An Analysis of Pell Grant Data
- February 17, 2016
- Daniel Rossman
Earlier this year, the National Center for Education Statistics’ Integrated Postsecondary Education Data System (IPEDS) updated its Data Center to include financial aid data for the 2013-14 academic year. Interested in how the percentage of undergraduate students who received Pell grants changed (or did not), I compared the 2013-14 data with that of previous years (2007-08 through 2012-13).
The institutions included in the analysis are located in the United States and fall into one of nine sectors based on 2014 institutional characteristics: public, four-year or above; private not-for-profit, four-year or above; private for-profit, four-year or above; public, two-year; private, not-for-profit, two-year; private for-profit, two-year; public, less-than two-year; private not-for-profit, less-than two-year; and private for-profit, less-than two-year. The number of institutions represented is 7,434, although not all institutions have data for each year.
The Great Recession had a dramatic effect on the percentage of undergraduates who received Pell grants. In 2007-08, on the verge of the recession, 26.7 percent of undergraduates received Pell grants. By 2010-11, the share of undergraduates receiving Pell grants ballooned to 39 percent and the share reached a peak in 2011-12, at 40.4 percent. The share of students receiving Pell grants has declined incrementally since 2011-12, reaching 39.2 percent in the new data for 2013-14.
Looking at differences across the level of institution, the percent of undergraduates receiving Pell grants is lowest at four-year institutions (at 37.6 percent) and highest at less than two-year institutions (at 59.3 percent), with two-year institutions in the middle (at 40.1 percent). Despite the fact that a higher percentage of their students receive Pell grants, two-year and less than two-year institutions serve a lower share of all Pell students than four-year institutions do. Four-year institutions serve 55.3 percent of all Pell students while two-year institutions serve 40.2 percent and less than two-year institutions serve 4.5 percent.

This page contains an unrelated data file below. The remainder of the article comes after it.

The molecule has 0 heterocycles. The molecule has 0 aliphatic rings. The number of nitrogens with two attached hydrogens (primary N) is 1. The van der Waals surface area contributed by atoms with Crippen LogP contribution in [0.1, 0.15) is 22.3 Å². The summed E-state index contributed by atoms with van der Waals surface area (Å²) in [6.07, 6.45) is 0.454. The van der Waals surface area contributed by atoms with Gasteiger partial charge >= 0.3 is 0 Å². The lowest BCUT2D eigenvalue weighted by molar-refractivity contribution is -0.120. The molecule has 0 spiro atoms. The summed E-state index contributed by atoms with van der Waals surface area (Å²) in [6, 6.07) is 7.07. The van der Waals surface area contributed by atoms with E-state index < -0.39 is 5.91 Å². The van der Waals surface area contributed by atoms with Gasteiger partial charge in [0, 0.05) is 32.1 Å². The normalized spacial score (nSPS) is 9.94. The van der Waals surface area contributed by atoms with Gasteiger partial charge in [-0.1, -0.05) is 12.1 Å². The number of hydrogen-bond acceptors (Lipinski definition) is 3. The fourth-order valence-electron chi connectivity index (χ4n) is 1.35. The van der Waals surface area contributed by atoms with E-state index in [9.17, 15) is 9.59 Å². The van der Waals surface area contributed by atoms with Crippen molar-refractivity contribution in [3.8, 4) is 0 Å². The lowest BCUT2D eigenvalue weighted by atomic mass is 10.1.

While only 17.5 percent of all undergraduate students who received Pell grants in 2013-14 were enrolled at for-profit institutions, the percent of students at for-profit institutions who receive Pell grants (62.2 percent) continues to exceed the share at public institutions (37.1 percent) or private not-for-profit institutions (33.0 percent).
For years, researchers and advocates have raised alarms about students at for-profit institutions relying on Pell grants, and not getting adequate value for their investments. The federal Department of Education has taken increasingly aggressive steps to crack down on such low-value uses of Pell grants. One key initiative was the promulgation of June 2011 regulations requiring career-focused programs to demonstrate that they prepare students for “gainful employment” or lose eligibility for federal student aid. (The gainful employment regulations are not specific to for-profit colleges, but, according to the Department, for-profit programs “are most likely to leave their students with unaffordable debts and poor employment prospects.”) State and local governments have made similar efforts to more tightly regulate or provide more transparency about for-profit institutions.
Although it is far from conclusive evidence of their effect, the fact that the share of Pell enrollments at for-profit institutions has declined by 22 percent since the 2009-10 peak—while the share of Pell recipients enrolled at private not-for-profit and public institutions have increased—is certainly consistent with those efforts having an impact.
Identifying these trends is critically important. There are, however, some limitations to IPEDS’ financial aid data that make such analysis more difficult. These Pell numbers are self-reported by institutions, which may use slightly different methodologies from one another. For instance, some schools include students studying abroad in their undergraduate numbers while others do not. The National Center for Education Statistics is slowly moving to standardize the self-reporting requirements, which is good. But the sooner researchers and policy-makers can benefit from consistent and reliable data, the better.